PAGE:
Intel's 900-Series Chipsets: PCI-Express and LGA775
Posted on: 08/13/2004 05:00 AM

RC5-72 v2.9008-490

As I said earlier, I was a big RC5-64 fan a few years ago, and that's probably why I chose it for a distributed computing benchmark. Granted RC5 performance isn't going to be indicative of any other distributed computing project performance, but we might learn something anyway.

Interesting. It seems that Intel has made some changes to the Prescott core that RC5 really, really likes. It must be an RC5 thing, because nothing else I've seen suggests that Prescott holds that kind of a performance edge over Northwood.

LAME 3.96.1

Mp3s rule the digital music world, and LAME rules at mp3 encoding. Even though CPUs are getting fast enough that mp3 encoding times are becoming a non-issue, we still like to take a look and see just how fast you can turn a directory full of wav files into a directory full of mp3s. The track I used for testing was Ditch's "Hey Johnny", from their album "The Sound of Liver Pigs Dancing". For those who are curious, Ditch is a local North Bay band that I don't mind the sound of, and their CD was the only one within reach when I wanted to run LAME benchmarks.

Again that 2.4 GHz processor gets smacked around. Note how the 915 and 3.6 GHz Prescott lags behind: the only explanation I can think of for that is the disparity in memory bandwidth that's being caused by the integrated video. One wouldn't expect media encoding performance to suffer too badly from that, but one would be wrong.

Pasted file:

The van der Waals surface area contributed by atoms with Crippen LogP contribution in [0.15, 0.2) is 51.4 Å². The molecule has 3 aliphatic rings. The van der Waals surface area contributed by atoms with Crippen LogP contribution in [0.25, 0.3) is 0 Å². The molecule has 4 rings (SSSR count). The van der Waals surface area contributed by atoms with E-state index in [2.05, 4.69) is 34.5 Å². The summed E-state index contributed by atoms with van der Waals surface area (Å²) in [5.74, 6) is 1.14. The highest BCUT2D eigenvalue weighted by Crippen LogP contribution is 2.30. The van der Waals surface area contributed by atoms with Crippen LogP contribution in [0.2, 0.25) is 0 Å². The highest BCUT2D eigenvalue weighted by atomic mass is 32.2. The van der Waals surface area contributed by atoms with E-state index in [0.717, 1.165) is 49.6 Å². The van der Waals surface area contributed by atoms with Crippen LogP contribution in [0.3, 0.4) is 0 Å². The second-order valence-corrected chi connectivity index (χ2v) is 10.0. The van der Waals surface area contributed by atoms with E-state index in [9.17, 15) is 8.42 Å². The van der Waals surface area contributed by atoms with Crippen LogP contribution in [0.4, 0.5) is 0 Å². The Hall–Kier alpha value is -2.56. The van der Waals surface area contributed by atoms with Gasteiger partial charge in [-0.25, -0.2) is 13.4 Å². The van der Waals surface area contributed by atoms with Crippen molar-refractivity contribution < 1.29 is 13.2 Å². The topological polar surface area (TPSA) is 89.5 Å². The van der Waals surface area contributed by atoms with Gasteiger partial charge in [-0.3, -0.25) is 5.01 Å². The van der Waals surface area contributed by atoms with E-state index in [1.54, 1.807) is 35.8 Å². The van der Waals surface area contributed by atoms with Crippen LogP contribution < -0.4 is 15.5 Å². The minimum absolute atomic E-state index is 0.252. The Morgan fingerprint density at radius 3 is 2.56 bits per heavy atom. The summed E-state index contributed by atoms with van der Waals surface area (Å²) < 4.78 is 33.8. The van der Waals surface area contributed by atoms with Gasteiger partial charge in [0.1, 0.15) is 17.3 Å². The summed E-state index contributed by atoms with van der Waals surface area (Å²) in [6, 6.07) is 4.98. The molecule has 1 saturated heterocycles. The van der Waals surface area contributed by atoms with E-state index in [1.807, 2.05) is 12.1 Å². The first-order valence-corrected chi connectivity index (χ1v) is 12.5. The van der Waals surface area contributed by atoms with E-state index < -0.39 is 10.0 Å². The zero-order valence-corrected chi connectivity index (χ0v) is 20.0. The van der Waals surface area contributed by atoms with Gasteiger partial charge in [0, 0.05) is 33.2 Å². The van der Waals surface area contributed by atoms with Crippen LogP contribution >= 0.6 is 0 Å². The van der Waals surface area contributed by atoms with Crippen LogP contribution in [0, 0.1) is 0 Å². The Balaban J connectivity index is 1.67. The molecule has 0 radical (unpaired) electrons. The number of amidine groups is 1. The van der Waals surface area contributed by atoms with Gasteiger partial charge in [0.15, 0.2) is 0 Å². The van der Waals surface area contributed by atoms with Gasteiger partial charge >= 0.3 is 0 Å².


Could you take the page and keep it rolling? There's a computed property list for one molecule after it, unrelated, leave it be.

AutoGK v1.54 beta

While video encoding was as much of an art as anything else a few years ago, these days there are some excellent point-and-click tools that can save even a pro a lot of time and effort. AutoGK (Auto Gordian Knot) is a front-end for a number of free video encoding tools that are beloved by video encoding geeks everywhere, and feared by everyone else. It takes a DVD rip directory as input, and can give you a nicely encoded avi out the other end.

AutoGK is capable of encoding to either DivX or Xvid video formats, and either AC3 or mp3 audio. For this test I picked the formats that I'm most comfortable with - Xvid video and CBR mp3. Our test video was an episode of the excellent anime series Noir. I set AutoGK to produce a 175 mb file with 128 kbps CBR mp3 audio.

I'm getting tired of saying it, but the P4 2.4 gets wasted. Among the newer processors we see a nice bump in performance from the Prescotts and EE. In fact the Prescotts turn in an impressive performance, again suggesting that some of Intel's tweaks have paid off.

Okay, how about some gaming?

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